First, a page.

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Salesforce’s Database in the Clouds


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Salesforce.com is well known as the pioneer of software as a service (SaaS) - the provision of hosted applications across the internet.  Salesforce launched its SaaS CRM (Customer Relationship Management) product more than 10 years ago, and today claims over 70,000 customers.

It's less widely known that Salesforce.com also has been a pioneer in platform as a service (PaaS), and is one of the first to provide a comprehensive internet-based application development stack.  In 2007 - way before the current buzz over cloud development platforms such as Microsoft Azure - Salesforce launched the Force.com platform, which allowed developers to run applications on the same multi-tenant architecture that hosts the Salesforce.com CRM.

Now Saleforce.com has gone one step further by exposing its underlying storage engine as a database as a service (DBaaS):  Database.com.   Database.com is described as an elastically scalable, reliable and secure database made available as a cloud-based service.   It's clearly not the first such offering - Amazon's SimpleDB, Microsoft's SQL Azure and many others make similar claims.  However, because of its existing role in supporting Force.com and the Saleforce.com CRM, it can instantly claim a larger install base than any other DBaaS.  Although Database.com is built on top of the standard salesforce.com stack that includes (Oracle) RDBMS systems, it is not itself relational, and does not support the SQL language. 

Database.com will appear very familiar to Force.com developers. Database design is achieved using a visual designer that appears similar to an ER design tool; one creates objects that look like RDBMS tables and define lookup and master detail relationships between those objects.

APIs allow access to Database.com objects from a variety of languages, including Ruby, Java, PHP and others.  A REST/JSON interface - which is more convenient for mobile and Web applications - is in pilot stage.  These APIs provide support for basic "CRUD" (Create/Read/Update/Delete) operations. There is also a SQL-like query language - SOQL (Salesforce Object Query Language) - but, like similar query languages in other non-relational stores such as SimpleDB and Google App Engine, it supports a very limited set of operations.  More complicated operations can be written in the interpreted server-side APEX language.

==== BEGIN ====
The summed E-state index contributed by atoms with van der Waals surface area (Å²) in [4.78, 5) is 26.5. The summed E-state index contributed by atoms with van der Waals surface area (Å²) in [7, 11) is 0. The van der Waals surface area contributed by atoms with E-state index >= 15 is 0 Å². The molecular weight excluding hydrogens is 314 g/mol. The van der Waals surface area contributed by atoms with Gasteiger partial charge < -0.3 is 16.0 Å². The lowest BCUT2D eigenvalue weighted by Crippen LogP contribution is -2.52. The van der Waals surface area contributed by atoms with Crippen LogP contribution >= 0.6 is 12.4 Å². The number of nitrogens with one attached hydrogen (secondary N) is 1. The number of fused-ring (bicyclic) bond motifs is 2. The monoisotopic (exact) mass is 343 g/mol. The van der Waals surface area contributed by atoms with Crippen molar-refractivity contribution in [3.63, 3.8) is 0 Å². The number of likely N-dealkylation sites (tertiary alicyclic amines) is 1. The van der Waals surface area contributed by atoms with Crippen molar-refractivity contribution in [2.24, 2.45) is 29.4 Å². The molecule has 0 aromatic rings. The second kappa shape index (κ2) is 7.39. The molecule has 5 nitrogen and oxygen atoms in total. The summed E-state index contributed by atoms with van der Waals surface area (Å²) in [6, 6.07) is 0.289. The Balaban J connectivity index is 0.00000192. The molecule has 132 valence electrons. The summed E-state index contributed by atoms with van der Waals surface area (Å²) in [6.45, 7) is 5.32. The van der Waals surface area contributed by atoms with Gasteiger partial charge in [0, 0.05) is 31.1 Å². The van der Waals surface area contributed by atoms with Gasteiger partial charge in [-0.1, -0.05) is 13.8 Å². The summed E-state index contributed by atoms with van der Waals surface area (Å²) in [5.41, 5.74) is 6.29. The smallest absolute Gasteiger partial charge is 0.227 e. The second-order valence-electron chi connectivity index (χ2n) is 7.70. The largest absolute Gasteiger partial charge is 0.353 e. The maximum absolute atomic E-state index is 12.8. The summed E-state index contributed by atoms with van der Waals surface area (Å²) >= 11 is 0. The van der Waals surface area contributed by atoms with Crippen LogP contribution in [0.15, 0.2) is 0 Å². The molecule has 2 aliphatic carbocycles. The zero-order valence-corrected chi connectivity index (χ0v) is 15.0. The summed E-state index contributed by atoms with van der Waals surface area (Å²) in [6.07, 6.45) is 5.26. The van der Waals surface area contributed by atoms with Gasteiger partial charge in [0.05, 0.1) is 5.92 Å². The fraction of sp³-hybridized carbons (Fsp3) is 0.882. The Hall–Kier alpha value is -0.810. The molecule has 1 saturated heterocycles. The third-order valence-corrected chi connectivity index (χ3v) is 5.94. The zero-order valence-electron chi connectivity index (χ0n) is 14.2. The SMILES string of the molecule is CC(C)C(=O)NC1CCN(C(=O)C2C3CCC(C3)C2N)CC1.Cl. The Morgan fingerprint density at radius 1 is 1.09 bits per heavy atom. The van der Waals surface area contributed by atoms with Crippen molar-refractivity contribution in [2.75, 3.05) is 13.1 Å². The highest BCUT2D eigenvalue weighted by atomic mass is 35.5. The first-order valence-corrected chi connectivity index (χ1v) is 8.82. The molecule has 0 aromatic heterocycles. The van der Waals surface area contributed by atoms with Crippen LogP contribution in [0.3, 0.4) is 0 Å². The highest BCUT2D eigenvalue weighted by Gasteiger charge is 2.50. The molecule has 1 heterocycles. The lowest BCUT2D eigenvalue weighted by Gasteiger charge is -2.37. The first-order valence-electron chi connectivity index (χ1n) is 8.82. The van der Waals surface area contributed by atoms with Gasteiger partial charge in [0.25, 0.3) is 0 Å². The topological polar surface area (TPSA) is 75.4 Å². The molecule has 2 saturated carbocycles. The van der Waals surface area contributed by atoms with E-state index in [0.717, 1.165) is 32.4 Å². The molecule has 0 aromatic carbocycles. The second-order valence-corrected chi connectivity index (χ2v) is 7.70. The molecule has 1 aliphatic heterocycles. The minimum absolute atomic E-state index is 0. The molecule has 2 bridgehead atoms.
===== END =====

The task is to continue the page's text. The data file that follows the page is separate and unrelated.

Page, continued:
Salesforce is somewhat vague about the underlying architecture of database.com, but it's fairly well known that, under the hood, the data is stored in one of a number of large Oracle RAC database clusters.  Database.com objects are implemented on "flex" tables with a uniform structure that consists of simple variable length character columns. API and SOQL calls are translated to efficient SQL calls against the underlying Oracle tables on the fly.

As well as structured queries, Database.com maintains a full text index allowing unstructured keyword searches.  Query optimization, resource governors and load balancing techniques are all employed to allow each user of Database.com to experience predictable performance, regardless of what other users sharing the same physical Oracle cluster might be doing.

Using a SQL database like Oracle to power a NoSQL solution like Database.com might seem odd, but it's not the first time SQL has been used to power NoSQL.   For instance, the initial version of Amazon's NoSQL SimpleDB used MySQL as the underlying storage engine.

There are some reservations about the DBaaS model, however. Traditionally, the database and the application server have been co-located, reducing the network latency for database requests, and allowing both to be protected by the same firewall. Remotely locating the database across the internet - as in the Database.com model - enacts a heavy penalty in terms of performance and vulnerability to attack.  It's not clear that there are compelling advantages in the DBaaS model that overcome these very significant drawbacks.


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